The following is a retro review of Shotgun Stories, a Jeff Nichols film.
Writer-director Jeff Nichols, who is about to have his breakthrough in 2016 with two major motion pictures (‘Midnight Special’ & ‘Loving’), has quietly been making a name for himself. 2011’s Take Shelter was very impressive, and his 2013-film, Mud, was one of the very best films of that year, in my opinion. But for today’s retro review, I’m looking back at his feature film debut: Shotgun Stories from 2007.
With Shotgun Stories, Jeff Nichols tells a story about two groups of half-brothers with very different backgrounds and support systems. Kid, Boy, and Son Hayes (played by Barlow Jacobs, Douglas Ligon, and Michael Shannon, respectively), the protagonists of the film, had a tough childhood. They had a deadbeat dad, and their mother didn’t do them any favors either.
Understandably, they aren’t particularly moved when they discover that their father, who went on to make a new family as a proper Christian husband and father, has kicked the bucket. The brothers decide to show-up at his funeral to start some trouble, which upsets their half-brothers. Soon Son has started a vicious circle of retaliation.
Shotgun Stories could’ve easily been a simple revenge tale about how a stereotypical ‘redneck’ gets his revenge. But Jeff Nichols, with his feature film debut, made something much more tasteful and restrained. Instead of focusing on the violence, Jeff Nichols’ Shotgun Stories is much more gentle, or touching.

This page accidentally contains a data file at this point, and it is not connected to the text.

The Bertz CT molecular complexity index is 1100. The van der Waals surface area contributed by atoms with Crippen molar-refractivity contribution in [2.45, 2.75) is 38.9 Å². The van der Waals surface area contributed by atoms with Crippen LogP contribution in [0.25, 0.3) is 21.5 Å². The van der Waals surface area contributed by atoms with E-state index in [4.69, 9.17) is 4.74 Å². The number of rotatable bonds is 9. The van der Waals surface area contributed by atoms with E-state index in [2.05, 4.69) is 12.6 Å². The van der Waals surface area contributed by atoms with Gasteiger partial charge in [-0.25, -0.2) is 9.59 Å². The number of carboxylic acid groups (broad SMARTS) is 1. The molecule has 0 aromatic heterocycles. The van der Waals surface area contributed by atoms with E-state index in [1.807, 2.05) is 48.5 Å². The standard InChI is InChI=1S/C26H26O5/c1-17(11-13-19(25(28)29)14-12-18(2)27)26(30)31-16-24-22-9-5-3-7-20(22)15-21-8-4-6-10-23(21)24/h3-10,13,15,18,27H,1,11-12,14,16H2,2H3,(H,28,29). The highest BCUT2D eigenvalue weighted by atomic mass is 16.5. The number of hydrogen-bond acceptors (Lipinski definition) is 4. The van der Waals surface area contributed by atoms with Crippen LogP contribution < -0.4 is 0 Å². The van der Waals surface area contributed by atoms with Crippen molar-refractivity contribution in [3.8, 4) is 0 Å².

Shotgun Stories is best when highlighting the subtle character moments, and, generally, the moments of silence, where you get to really know the protagonists. There is a lot of life on show, considering the classic genre template of ‘revenge tales’. Even though the film isn’t very long, you become really invested in the lives of Kid, Boy, and Son. Even though characters on both sides of the story situation want their revenge at one time or another, the best moments in the film are the ones that deal with the absence of life, or the joy of a potentially promising future.
The great Shotgun Stories contains picturesque locations and complete characters, and feels very real. I would recommend it to fans of John Singleton’s Four Brothers (2005) and Derek Cianfrance’s The Place Beyond the Pines (2012), but be aware of the fact that this film is light on violence and action. It is in the subtle character moments that it slightly resembles the aforementioned Singleton and Cianfrance-films.
8 out of 10
– I’m Jeffrey Rex